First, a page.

There is a relationship between these sculptures and Turnbull's drawing from observation but it is not one for one. Even when drawing from observation Turnbull is not particularly naturalistic, but is concerned with rhythm and shape; the sculptures are a synthesis of shapes in the world. They are also metaphors. It was, for example, in order to free the sculptures to work in this way that Turnbull reduced the length of some of the fingers in ‘Arm’ 1980 (reproduced in the catalogue of his 1981 Waddington Galleries exhibition); the hand thereby gained something of the quality of a leaf (among other readings) while losing none of its sense of a hand. In each of this group of works he seeks a sculptural metaphor which is multi-referential; its associations must therefore be as much with different phenomena as with the figure itself. For this reason the image cannot be too specific. As an archetype its richness and concentration will paradoxically result from its very openness.
Primitive art is as often a trigger for his sculpture as is the observed world. Once when he pinned on a board reproductions of about thirty representations of heads from all periods, he found that the further from naturalism the treatment, the more real a head was for him. However, as with visual experiences in the natural world which feed into the sculpture, there is no one for one relationship with earlier art. Often Turnbull does not notice an object in a museum which has a close connection with one of his works until after his is complete (as with the similarity between some of his recent sculptures and flints - which also, like his works, often resemble the female figure).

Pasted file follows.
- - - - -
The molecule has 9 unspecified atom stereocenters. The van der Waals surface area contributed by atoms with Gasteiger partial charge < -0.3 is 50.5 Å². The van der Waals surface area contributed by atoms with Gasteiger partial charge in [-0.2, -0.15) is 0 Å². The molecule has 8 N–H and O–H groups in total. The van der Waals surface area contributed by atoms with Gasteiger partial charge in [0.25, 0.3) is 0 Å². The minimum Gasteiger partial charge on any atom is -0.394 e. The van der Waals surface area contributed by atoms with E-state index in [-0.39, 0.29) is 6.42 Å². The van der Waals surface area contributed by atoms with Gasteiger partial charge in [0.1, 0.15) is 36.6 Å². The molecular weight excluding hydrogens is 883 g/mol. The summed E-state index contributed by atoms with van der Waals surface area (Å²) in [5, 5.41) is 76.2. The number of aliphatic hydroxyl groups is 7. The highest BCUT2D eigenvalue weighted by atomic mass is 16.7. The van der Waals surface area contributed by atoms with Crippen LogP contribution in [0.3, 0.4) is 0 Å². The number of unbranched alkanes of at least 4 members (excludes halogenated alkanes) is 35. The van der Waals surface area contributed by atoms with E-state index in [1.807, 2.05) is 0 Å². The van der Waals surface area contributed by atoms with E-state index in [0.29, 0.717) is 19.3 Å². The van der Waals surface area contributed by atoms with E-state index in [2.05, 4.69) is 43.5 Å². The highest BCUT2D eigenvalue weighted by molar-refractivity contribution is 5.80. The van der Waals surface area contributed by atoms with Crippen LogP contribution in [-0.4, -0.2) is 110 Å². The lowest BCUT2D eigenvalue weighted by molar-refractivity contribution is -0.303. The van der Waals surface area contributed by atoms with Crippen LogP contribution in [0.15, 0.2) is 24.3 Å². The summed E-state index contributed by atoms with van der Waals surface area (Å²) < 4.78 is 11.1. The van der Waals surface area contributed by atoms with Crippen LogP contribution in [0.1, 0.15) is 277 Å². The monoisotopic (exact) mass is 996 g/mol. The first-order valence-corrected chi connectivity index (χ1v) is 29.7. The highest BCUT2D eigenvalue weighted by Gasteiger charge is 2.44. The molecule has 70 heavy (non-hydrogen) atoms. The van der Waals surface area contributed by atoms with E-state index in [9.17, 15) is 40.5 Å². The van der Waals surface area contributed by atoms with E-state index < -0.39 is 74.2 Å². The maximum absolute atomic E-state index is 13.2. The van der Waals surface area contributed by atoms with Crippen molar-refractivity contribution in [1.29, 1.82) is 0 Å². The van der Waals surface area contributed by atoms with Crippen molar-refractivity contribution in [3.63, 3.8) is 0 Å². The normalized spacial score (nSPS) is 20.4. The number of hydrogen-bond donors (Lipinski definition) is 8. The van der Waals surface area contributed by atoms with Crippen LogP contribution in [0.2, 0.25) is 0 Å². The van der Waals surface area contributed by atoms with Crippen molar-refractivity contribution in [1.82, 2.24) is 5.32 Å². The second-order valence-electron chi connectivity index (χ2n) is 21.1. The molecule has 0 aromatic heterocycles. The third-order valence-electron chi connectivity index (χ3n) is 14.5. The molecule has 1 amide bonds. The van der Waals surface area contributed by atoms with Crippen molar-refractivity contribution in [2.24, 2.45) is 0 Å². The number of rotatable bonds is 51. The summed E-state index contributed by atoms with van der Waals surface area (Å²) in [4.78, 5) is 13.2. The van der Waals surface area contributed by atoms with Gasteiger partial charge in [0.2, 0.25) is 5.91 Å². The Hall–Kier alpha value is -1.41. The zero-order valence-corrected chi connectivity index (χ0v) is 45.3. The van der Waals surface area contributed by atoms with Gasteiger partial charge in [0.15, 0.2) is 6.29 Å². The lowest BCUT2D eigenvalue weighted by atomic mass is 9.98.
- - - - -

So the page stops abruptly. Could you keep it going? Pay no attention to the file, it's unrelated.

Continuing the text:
Throughout the period during which this group of sculptures has been emerging Turnbull has continually made numerous very brief, simple and basic drawn notations of shape. Within a family of forms which are closely linked and which in a sense merge one with another, this is a means not only of discovering but also of generating variations. Turnbull's way of proceeding is the reverse of programmatic. He delights in the physical act of handling and forming the material, and in its naturalness, as if making bread. As for decades past he continues to give a major role to chance, being averse to sculpture as a totally willed process. The act of making impressions in a receptive surface affords an ideal balance between deliberation and intuition. In this process, as in that of drawing his swift notations, one thing can quickly turn into another. A steadily changing form is fixed, to become a work, when it feels right.